I've never met a person who likes Mario Party, the digital board game featuring iconic Nintendo characters. I mean, I know people who do like the games exist; we're up to, what, Mario Party 9 now? Someone is buying these things.
But nobody in my circles likes the game. A copy always finds its way into my friend's collection anyway, but it's still that franchise you can't suggest without everyone making a scrunched-up face—as if you said something foul, as if things were about to get unethical. Maybe you don't feel the same way about Mario Party, I'm guessing you, too, have a game that you can't suggest without having everyone in the room groan and reconsider whether or not they actually want to hang out with you.
But sometimes, everyone is tired enough of the same old games they've played a hundred times over together to give Mario Party another try. I figure it's one of those exercises people do when they need to remind themselves why they should feel a certain way. Oh, and sure, alcohol is probably involved. Mario Party, in my friends circle at least, requires a lapse of judgment.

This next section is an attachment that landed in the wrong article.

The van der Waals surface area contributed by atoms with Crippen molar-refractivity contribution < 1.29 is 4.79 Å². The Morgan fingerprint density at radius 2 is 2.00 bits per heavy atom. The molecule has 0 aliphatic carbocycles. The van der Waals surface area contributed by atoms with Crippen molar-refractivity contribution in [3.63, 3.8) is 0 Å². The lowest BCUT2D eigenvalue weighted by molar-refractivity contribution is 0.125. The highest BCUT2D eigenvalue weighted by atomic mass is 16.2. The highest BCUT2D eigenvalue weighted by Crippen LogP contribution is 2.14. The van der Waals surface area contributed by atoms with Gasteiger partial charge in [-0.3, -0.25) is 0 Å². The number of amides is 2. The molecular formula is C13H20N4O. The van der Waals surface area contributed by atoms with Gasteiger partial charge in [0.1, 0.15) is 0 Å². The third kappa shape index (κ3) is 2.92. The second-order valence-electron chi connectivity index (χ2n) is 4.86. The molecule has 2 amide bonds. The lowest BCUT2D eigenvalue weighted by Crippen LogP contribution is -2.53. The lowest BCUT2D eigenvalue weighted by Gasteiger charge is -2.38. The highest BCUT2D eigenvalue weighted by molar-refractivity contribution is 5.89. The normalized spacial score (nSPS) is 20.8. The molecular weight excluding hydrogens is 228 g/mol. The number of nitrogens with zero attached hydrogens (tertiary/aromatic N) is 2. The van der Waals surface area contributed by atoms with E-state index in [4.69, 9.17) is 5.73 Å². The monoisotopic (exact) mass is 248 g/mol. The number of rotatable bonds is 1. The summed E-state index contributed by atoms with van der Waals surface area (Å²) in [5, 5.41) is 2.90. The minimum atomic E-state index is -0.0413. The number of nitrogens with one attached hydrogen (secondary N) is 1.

So we'll pull the N64 out, and as the game loads, we'll eye our controllers nervously as the game loads. If you've played the older Mario Party games you know exactly why: the mini games will fuck your hands up. Wikipedia says that Nintendo of America gave out gloves to people who hurt their hands while playing the first two games. To 1.2 million people, to be exact—that's a lot of people! You play these Mario games—play them seriously, I mean, intending to win—and everyone will know your shame. It will brand you with blisters, or at the very least you will walk away with Mario Party stigmata.
Once you start playing, things don't seem so bad on principle. You take turns rolling digital dice, and you move your characters across the board, and you collect stars and coins. The person with the most stars and coins wins. You buy stars with coins, and you earn coins by landing on blue spaces on the board, or by winning mini-games.
The mini-games are where things start falling apart (or getting good, depending on how you look at it). Some games will be free-for-all, some will put you in teams of two if not three against one. The game chooses teams at random, so any out-of-game alliance is quickly tested and realigned once the mini games start. Actually, there are (delightfully) little about Mario Party that is static—but more on that in a bit.
Scarcely do the games feel balanced or fair—some, like Paddle Battle, give too much power to a single player. Some, like Coin Block Blitz, aren't fun—they're just something to do. Some, like Bumper Balls, you might be better off not doing anything at all to win. There's good games in the first Mario Party, of course—but somehow, we get stuck with the same damn games over and over again.